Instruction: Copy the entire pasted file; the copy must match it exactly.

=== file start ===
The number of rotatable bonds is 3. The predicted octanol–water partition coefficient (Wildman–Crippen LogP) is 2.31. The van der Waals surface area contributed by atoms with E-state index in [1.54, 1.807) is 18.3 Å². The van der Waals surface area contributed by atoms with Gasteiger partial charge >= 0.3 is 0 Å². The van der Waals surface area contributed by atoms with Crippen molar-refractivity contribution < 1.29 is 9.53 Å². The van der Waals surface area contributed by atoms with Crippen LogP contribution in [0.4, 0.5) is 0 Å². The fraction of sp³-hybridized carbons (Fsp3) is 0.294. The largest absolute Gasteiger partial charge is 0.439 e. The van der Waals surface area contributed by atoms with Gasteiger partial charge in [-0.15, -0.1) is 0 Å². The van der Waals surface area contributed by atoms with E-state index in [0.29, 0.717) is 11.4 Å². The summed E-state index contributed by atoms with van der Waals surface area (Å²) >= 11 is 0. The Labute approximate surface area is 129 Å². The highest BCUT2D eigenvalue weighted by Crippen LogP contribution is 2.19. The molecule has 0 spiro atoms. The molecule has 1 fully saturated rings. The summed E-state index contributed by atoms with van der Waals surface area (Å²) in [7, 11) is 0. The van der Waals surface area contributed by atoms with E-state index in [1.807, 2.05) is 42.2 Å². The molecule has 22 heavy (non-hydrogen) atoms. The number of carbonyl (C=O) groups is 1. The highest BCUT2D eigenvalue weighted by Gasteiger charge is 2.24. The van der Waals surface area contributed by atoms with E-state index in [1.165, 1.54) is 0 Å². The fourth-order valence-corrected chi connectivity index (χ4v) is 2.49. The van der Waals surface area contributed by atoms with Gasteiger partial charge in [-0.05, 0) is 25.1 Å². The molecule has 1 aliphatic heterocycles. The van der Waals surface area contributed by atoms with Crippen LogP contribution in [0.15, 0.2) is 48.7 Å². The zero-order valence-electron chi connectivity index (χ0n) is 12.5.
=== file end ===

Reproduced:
The number of rotatable bonds is 3. The predicted octanol–water partition coefficient (Wildman–Crippen LogP) is 2.31. The van der Waals surface area contributed by atoms with E-state index in [1.54, 1.807) is 18.3 Å². The van der Waals surface area contributed by atoms with Gasteiger partial charge >= 0.3 is 0 Å². The van der Waals surface area contributed by atoms with Crippen molar-refractivity contribution < 1.29 is 9.53 Å². The van der Waals surface area contributed by atoms with Crippen LogP contribution in [0.4, 0.5) is 0 Å². The fraction of sp³-hybridized carbons (Fsp3) is 0.294. The largest absolute Gasteiger partial charge is 0.439 e. The van der Waals surface area contributed by atoms with Gasteiger partial charge in [-0.15, -0.1) is 0 Å². The van der Waals surface area contributed by atoms with E-state index in [0.29, 0.717) is 11.4 Å². The summed E-state index contributed by atoms with van der Waals surface area (Å²) >= 11 is 0. The Labute approximate surface area is 129 Å². The highest BCUT2D eigenvalue weighted by Crippen LogP contribution is 2.19. The molecule has 0 spiro atoms. The molecule has 1 fully saturated rings. The summed E-state index contributed by atoms with van der Waals surface area (Å²) in [7, 11) is 0. The van der Waals surface area contributed by atoms with E-state index in [1.807, 2.05) is 42.2 Å². The molecule has 22 heavy (non-hydrogen) atoms. The number of carbonyl (C=O) groups is 1. The highest BCUT2D eigenvalue weighted by Gasteiger charge is 2.24. The van der Waals surface area contributed by atoms with E-state index in [1.165, 1.54) is 0 Å². The fourth-order valence-corrected chi connectivity index (χ4v) is 2.49. The van der Waals surface area contributed by atoms with Gasteiger partial charge in [-0.05, 0) is 25.1 Å². The molecule has 1 aliphatic heterocycles. The van der Waals surface area contributed by atoms with Crippen LogP contribution in [0.15, 0.2) is 48.7 Å². The zero-order valence-electron chi connectivity index (χ0n) is 12.5.